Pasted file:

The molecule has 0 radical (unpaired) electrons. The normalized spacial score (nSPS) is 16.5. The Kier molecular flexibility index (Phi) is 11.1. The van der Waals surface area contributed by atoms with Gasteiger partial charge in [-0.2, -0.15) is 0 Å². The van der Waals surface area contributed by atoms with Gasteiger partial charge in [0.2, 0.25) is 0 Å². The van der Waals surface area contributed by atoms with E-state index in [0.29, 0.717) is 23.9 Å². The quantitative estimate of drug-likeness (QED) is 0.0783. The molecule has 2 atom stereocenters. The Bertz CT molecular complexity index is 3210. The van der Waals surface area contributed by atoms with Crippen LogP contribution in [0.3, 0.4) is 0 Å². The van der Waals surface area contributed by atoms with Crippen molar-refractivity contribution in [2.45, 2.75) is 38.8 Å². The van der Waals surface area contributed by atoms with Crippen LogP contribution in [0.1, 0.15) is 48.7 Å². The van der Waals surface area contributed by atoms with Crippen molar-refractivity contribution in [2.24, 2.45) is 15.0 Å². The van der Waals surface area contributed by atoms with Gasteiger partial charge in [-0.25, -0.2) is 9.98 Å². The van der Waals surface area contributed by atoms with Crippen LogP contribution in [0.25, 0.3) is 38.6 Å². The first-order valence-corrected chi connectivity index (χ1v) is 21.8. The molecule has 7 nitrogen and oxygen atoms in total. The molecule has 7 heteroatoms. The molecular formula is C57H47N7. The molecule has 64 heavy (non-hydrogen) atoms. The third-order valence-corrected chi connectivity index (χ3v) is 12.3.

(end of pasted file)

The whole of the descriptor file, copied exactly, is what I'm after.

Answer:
The molecule has 0 radical (unpaired) electrons. The normalized spacial score (nSPS) is 16.5. The Kier molecular flexibility index (Phi) is 11.1. The van der Waals surface area contributed by atoms with Gasteiger partial charge in [-0.2, -0.15) is 0 Å². The van der Waals surface area contributed by atoms with Gasteiger partial charge in [0.2, 0.25) is 0 Å². The van der Waals surface area contributed by atoms with E-state index in [0.29, 0.717) is 23.9 Å². The quantitative estimate of drug-likeness (QED) is 0.0783. The molecule has 2 atom stereocenters. The Bertz CT molecular complexity index is 3210. The van der Waals surface area contributed by atoms with Crippen LogP contribution in [0.3, 0.4) is 0 Å². The van der Waals surface area contributed by atoms with Crippen molar-refractivity contribution in [2.45, 2.75) is 38.8 Å². The van der Waals surface area contributed by atoms with Crippen LogP contribution in [0.1, 0.15) is 48.7 Å². The van der Waals surface area contributed by atoms with Crippen molar-refractivity contribution in [2.24, 2.45) is 15.0 Å². The van der Waals surface area contributed by atoms with Gasteiger partial charge in [-0.25, -0.2) is 9.98 Å². The van der Waals surface area contributed by atoms with Crippen LogP contribution in [0.25, 0.3) is 38.6 Å². The first-order valence-corrected chi connectivity index (χ1v) is 21.8. The molecule has 7 nitrogen and oxygen atoms in total. The molecule has 7 heteroatoms. The molecular formula is C57H47N7. The molecule has 64 heavy (non-hydrogen) atoms. The third-order valence-corrected chi connectivity index (χ3v) is 12.3.